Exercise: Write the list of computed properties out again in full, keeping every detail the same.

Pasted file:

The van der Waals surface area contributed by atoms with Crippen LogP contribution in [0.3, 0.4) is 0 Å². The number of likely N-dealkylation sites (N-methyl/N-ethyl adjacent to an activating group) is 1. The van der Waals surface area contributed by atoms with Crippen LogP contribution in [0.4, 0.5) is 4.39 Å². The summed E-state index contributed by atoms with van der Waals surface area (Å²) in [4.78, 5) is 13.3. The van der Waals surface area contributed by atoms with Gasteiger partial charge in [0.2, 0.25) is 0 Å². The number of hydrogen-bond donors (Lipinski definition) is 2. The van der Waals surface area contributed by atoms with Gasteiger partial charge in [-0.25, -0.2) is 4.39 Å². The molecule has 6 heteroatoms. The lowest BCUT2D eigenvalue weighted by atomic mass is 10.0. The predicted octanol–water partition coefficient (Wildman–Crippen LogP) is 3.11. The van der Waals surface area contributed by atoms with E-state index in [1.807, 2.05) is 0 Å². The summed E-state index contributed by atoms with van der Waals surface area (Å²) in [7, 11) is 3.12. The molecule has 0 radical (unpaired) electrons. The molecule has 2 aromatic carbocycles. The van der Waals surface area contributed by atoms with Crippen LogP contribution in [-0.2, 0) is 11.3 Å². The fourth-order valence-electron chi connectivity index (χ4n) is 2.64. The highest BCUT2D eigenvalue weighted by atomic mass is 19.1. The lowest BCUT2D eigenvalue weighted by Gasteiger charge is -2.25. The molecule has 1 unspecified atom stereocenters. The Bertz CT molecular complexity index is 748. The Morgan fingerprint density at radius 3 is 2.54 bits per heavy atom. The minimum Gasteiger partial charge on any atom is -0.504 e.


The van der Waals surface area contributed by atoms with Crippen LogP contribution in [0.3, 0.4) is 0 Å². The number of likely N-dealkylation sites (N-methyl/N-ethyl adjacent to an activating group) is 1. The van der Waals surface area contributed by atoms with Crippen LogP contribution in [0.4, 0.5) is 4.39 Å². The summed E-state index contributed by atoms with van der Waals surface area (Å²) in [4.78, 5) is 13.3. The van der Waals surface area contributed by atoms with Gasteiger partial charge in [0.2, 0.25) is 0 Å². The number of hydrogen-bond donors (Lipinski definition) is 2. The van der Waals surface area contributed by atoms with Gasteiger partial charge in [-0.25, -0.2) is 4.39 Å². The molecule has 6 heteroatoms. The lowest BCUT2D eigenvalue weighted by atomic mass is 10.0. The predicted octanol–water partition coefficient (Wildman–Crippen LogP) is 3.11. The van der Waals surface area contributed by atoms with E-state index in [1.807, 2.05) is 0 Å². The summed E-state index contributed by atoms with van der Waals surface area (Å²) in [7, 11) is 3.12. The molecule has 0 radical (unpaired) electrons. The molecule has 2 aromatic carbocycles. The van der Waals surface area contributed by atoms with Crippen LogP contribution in [-0.2, 0) is 11.3 Å². The fourth-order valence-electron chi connectivity index (χ4n) is 2.64. The highest BCUT2D eigenvalue weighted by atomic mass is 19.1. The lowest BCUT2D eigenvalue weighted by Gasteiger charge is -2.25. The molecule has 1 unspecified atom stereocenters. The Bertz CT molecular complexity index is 748. The Morgan fingerprint density at radius 3 is 2.54 bits per heavy atom. The minimum Gasteiger partial charge on any atom is -0.504 e.